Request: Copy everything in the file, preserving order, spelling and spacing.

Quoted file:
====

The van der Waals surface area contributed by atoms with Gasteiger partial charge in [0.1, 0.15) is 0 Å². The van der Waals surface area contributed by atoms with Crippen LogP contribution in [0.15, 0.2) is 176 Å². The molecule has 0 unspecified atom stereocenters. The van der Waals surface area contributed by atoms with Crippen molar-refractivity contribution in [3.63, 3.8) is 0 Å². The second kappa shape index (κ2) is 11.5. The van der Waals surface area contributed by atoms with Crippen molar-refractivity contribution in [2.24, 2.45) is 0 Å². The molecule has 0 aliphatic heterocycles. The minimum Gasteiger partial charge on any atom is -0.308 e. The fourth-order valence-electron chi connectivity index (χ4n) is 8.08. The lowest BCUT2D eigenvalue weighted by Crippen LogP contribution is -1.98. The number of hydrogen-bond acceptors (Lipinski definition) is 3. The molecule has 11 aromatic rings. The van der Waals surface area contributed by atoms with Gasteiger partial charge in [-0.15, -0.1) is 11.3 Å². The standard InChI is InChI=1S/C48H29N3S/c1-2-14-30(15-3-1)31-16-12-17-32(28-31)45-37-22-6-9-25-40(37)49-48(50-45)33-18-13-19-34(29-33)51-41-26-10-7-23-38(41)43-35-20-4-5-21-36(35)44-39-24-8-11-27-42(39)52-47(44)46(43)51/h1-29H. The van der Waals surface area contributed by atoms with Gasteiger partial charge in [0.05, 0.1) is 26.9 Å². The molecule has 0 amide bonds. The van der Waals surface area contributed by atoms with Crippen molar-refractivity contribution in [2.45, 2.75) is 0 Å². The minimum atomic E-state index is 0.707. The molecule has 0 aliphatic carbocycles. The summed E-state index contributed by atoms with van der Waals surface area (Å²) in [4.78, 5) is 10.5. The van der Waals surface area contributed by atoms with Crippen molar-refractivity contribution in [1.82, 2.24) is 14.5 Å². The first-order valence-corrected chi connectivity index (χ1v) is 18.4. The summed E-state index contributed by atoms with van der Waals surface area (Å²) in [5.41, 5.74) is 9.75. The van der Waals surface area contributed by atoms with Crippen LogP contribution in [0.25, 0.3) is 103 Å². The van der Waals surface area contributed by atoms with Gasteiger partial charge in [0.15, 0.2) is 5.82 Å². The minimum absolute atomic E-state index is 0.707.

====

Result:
The van der Waals surface area contributed by atoms with Gasteiger partial charge in [0.1, 0.15) is 0 Å². The van der Waals surface area contributed by atoms with Crippen LogP contribution in [0.15, 0.2) is 176 Å². The molecule has 0 unspecified atom stereocenters. The van der Waals surface area contributed by atoms with Crippen molar-refractivity contribution in [3.63, 3.8) is 0 Å². The second kappa shape index (κ2) is 11.5. The van der Waals surface area contributed by atoms with Crippen molar-refractivity contribution in [2.24, 2.45) is 0 Å². The molecule has 0 aliphatic heterocycles. The minimum Gasteiger partial charge on any atom is -0.308 e. The fourth-order valence-electron chi connectivity index (χ4n) is 8.08. The lowest BCUT2D eigenvalue weighted by Crippen LogP contribution is -1.98. The number of hydrogen-bond acceptors (Lipinski definition) is 3. The molecule has 11 aromatic rings. The van der Waals surface area contributed by atoms with Gasteiger partial charge in [-0.15, -0.1) is 11.3 Å². The standard InChI is InChI=1S/C48H29N3S/c1-2-14-30(15-3-1)31-16-12-17-32(28-31)45-37-22-6-9-25-40(37)49-48(50-45)33-18-13-19-34(29-33)51-41-26-10-7-23-38(41)43-35-20-4-5-21-36(35)44-39-24-8-11-27-42(39)52-47(44)46(43)51/h1-29H. The van der Waals surface area contributed by atoms with Gasteiger partial charge in [0.05, 0.1) is 26.9 Å². The molecule has 0 amide bonds. The van der Waals surface area contributed by atoms with Crippen molar-refractivity contribution in [2.45, 2.75) is 0 Å². The minimum atomic E-state index is 0.707. The molecule has 0 aliphatic carbocycles. The summed E-state index contributed by atoms with van der Waals surface area (Å²) in [4.78, 5) is 10.5. The van der Waals surface area contributed by atoms with Crippen molar-refractivity contribution in [1.82, 2.24) is 14.5 Å². The first-order valence-corrected chi connectivity index (χ1v) is 18.4. The summed E-state index contributed by atoms with van der Waals surface area (Å²) in [5.41, 5.74) is 9.75. The van der Waals surface area contributed by atoms with Crippen LogP contribution in [0.25, 0.3) is 103 Å². The van der Waals surface area contributed by atoms with Gasteiger partial charge in [0.15, 0.2) is 5.82 Å². The minimum absolute atomic E-state index is 0.707.